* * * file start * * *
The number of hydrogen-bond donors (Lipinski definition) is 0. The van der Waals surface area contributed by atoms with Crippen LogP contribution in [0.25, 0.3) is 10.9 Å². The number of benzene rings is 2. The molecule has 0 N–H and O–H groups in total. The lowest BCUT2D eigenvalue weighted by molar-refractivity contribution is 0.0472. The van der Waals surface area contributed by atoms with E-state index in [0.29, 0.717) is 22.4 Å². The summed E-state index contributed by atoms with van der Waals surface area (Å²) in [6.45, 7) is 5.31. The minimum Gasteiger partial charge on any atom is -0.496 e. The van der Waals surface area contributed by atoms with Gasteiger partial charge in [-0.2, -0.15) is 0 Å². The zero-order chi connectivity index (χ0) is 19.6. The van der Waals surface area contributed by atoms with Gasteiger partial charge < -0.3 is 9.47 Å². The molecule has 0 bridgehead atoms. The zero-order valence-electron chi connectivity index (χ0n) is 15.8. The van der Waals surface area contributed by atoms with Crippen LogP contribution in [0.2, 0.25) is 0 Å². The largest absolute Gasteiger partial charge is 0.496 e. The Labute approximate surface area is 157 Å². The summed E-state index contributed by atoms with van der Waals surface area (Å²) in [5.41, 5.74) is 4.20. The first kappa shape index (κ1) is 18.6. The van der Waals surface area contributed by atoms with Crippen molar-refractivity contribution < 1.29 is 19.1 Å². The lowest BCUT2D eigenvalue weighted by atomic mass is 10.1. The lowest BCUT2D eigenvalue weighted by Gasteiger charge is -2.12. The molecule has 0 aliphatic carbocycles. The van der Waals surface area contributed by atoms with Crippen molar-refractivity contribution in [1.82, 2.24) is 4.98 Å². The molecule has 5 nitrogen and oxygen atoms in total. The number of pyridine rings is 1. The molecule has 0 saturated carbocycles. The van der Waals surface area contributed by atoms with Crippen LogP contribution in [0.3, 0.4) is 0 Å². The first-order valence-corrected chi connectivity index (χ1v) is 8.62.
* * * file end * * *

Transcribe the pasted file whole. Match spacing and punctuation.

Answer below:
The number of hydrogen-bond donors (Lipinski definition) is 0. The van der Waals surface area contributed by atoms with Crippen LogP contribution in [0.25, 0.3) is 10.9 Å². The number of benzene rings is 2. The molecule has 0 N–H and O–H groups in total. The lowest BCUT2D eigenvalue weighted by molar-refractivity contribution is 0.0472. The van der Waals surface area contributed by atoms with E-state index in [0.29, 0.717) is 22.4 Å². The summed E-state index contributed by atoms with van der Waals surface area (Å²) in [6.45, 7) is 5.31. The minimum Gasteiger partial charge on any atom is -0.496 e. The van der Waals surface area contributed by atoms with Gasteiger partial charge in [-0.2, -0.15) is 0 Å². The zero-order chi connectivity index (χ0) is 19.6. The van der Waals surface area contributed by atoms with Gasteiger partial charge < -0.3 is 9.47 Å². The molecule has 0 bridgehead atoms. The zero-order valence-electron chi connectivity index (χ0n) is 15.8. The van der Waals surface area contributed by atoms with Crippen LogP contribution in [0.2, 0.25) is 0 Å². The largest absolute Gasteiger partial charge is 0.496 e. The Labute approximate surface area is 157 Å². The summed E-state index contributed by atoms with van der Waals surface area (Å²) in [5.41, 5.74) is 4.20. The first kappa shape index (κ1) is 18.6. The van der Waals surface area contributed by atoms with Crippen molar-refractivity contribution < 1.29 is 19.1 Å². The lowest BCUT2D eigenvalue weighted by atomic mass is 10.1. The lowest BCUT2D eigenvalue weighted by Gasteiger charge is -2.12. The molecule has 0 aliphatic carbocycles. The van der Waals surface area contributed by atoms with Crippen molar-refractivity contribution in [1.82, 2.24) is 4.98 Å². The molecule has 5 nitrogen and oxygen atoms in total. The number of pyridine rings is 1. The molecule has 0 saturated carbocycles. The van der Waals surface area contributed by atoms with Crippen LogP contribution in [0.3, 0.4) is 0 Å². The first-order valence-corrected chi connectivity index (χ1v) is 8.62.